LANSING, MICH. – Gov. Gretchen Whitmer signed an executive directive Thursday to require all health professionals in Michigan to receive implicit bias training as part of their licensing.

The training was one of the recommendations made by the Michigan Coronavirus Task Force on Racial Disparities, which was created in response to the disproportionate impact of COVID-19 on communities of color.

“The existing health disparities highlighted during the coronavirus pandemic have made it clear that there is more work to do to ensure people of color have the same access to the same quality of health care as everyone else,” Lt. Gov. Garlin Gilchrist, who chairs the task force, said. “By providing awareness to health care workers on how to recognize and mitigate implicit bias, we can help them carry out their mission of providing the best health care to every patient they serve.”

Dr. Joneigh Khaldun, the state’s chief medical executive, said the effect of racism in the healthcare system is not limited to the COVID-19 pandemic.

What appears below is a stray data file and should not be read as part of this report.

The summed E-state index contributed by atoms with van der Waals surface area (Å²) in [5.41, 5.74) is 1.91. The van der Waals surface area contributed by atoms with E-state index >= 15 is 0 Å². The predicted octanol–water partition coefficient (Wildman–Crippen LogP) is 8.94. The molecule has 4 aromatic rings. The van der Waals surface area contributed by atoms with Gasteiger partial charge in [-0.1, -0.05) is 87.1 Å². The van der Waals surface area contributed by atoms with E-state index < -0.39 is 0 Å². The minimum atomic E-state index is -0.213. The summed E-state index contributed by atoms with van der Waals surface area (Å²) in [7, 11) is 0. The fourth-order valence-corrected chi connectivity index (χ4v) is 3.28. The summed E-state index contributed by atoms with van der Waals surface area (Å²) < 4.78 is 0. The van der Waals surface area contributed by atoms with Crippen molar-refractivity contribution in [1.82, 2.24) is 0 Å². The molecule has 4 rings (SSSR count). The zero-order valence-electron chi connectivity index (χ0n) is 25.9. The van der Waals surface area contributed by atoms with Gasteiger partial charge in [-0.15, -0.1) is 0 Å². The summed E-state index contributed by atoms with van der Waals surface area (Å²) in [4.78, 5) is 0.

“Black women are three to four times more likely to die from a pregnancy-related condition than a white woman. A black baby is two to three times as likely to die before their first birthday as a white baby in the state of Michigan,” Khaldun said. “Health care disparities and inequitable access to opportunities to be healthy are, unfortunately, something that’s existed in this country for centuries.”

Whitmer said she and her staff would also complete the training on an annual basis.

Andrew Roth is a reporter and photographer covering politics and policy in Michigan, as well technology, culture and their convergence. Andrew is a journalism student at Michigan State University and first...